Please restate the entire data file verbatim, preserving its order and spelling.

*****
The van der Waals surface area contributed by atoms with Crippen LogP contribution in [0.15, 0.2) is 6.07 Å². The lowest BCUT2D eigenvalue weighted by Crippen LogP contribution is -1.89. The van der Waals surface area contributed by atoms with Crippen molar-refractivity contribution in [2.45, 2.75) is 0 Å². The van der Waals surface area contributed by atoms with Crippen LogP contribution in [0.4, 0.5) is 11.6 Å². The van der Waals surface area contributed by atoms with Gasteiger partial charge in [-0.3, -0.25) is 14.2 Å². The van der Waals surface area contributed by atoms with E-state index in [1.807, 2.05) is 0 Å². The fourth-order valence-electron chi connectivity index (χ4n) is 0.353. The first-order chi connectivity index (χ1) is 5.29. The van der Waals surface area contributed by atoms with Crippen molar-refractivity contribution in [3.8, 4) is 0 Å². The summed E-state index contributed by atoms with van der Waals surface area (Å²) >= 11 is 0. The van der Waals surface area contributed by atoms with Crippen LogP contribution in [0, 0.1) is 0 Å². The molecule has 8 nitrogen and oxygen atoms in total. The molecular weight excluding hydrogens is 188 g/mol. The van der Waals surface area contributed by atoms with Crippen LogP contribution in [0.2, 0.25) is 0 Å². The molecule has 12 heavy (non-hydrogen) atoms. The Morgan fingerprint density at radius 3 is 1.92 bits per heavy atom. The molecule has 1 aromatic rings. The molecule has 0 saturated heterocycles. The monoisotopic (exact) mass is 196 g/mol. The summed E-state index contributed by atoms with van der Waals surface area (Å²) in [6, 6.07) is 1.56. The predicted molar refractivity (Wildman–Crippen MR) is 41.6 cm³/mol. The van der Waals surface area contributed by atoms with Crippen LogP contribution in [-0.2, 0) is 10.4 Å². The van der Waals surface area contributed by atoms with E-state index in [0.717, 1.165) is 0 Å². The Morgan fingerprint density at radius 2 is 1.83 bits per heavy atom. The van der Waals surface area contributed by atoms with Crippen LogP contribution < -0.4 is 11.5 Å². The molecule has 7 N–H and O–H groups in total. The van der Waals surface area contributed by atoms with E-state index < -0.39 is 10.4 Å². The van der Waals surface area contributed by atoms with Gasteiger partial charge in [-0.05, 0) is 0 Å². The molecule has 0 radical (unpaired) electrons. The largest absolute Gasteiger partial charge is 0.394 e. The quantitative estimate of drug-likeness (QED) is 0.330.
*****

The van der Waals surface area contributed by atoms with Crippen LogP contribution in [0.15, 0.2) is 6.07 Å². The lowest BCUT2D eigenvalue weighted by Crippen LogP contribution is -1.89. The van der Waals surface area contributed by atoms with Crippen molar-refractivity contribution in [2.45, 2.75) is 0 Å². The van der Waals surface area contributed by atoms with Crippen LogP contribution in [0.4, 0.5) is 11.6 Å². The van der Waals surface area contributed by atoms with Gasteiger partial charge in [-0.3, -0.25) is 14.2 Å². The van der Waals surface area contributed by atoms with E-state index in [1.807, 2.05) is 0 Å². The fourth-order valence-electron chi connectivity index (χ4n) is 0.353. The first-order chi connectivity index (χ1) is 5.29. The van der Waals surface area contributed by atoms with Crippen molar-refractivity contribution in [3.8, 4) is 0 Å². The summed E-state index contributed by atoms with van der Waals surface area (Å²) >= 11 is 0. The van der Waals surface area contributed by atoms with Crippen LogP contribution in [0, 0.1) is 0 Å². The molecule has 8 nitrogen and oxygen atoms in total. The molecular weight excluding hydrogens is 188 g/mol. The van der Waals surface area contributed by atoms with Crippen LogP contribution in [0.2, 0.25) is 0 Å². The molecule has 12 heavy (non-hydrogen) atoms. The Morgan fingerprint density at radius 3 is 1.92 bits per heavy atom. The molecule has 1 aromatic rings. The molecule has 0 saturated heterocycles. The monoisotopic (exact) mass is 196 g/mol. The summed E-state index contributed by atoms with van der Waals surface area (Å²) in [6, 6.07) is 1.56. The predicted molar refractivity (Wildman–Crippen MR) is 41.6 cm³/mol. The van der Waals surface area contributed by atoms with Crippen LogP contribution in [-0.2, 0) is 10.4 Å². The van der Waals surface area contributed by atoms with E-state index in [0.717, 1.165) is 0 Å². The Morgan fingerprint density at radius 2 is 1.83 bits per heavy atom. The van der Waals surface area contributed by atoms with Crippen LogP contribution < -0.4 is 11.5 Å². The molecule has 7 N–H and O–H groups in total. The van der Waals surface area contributed by atoms with E-state index < -0.39 is 10.4 Å². The van der Waals surface area contributed by atoms with Gasteiger partial charge in [-0.05, 0) is 0 Å². The molecule has 0 radical (unpaired) electrons. The largest absolute Gasteiger partial charge is 0.394 e. The quantitative estimate of drug-likeness (QED) is 0.330.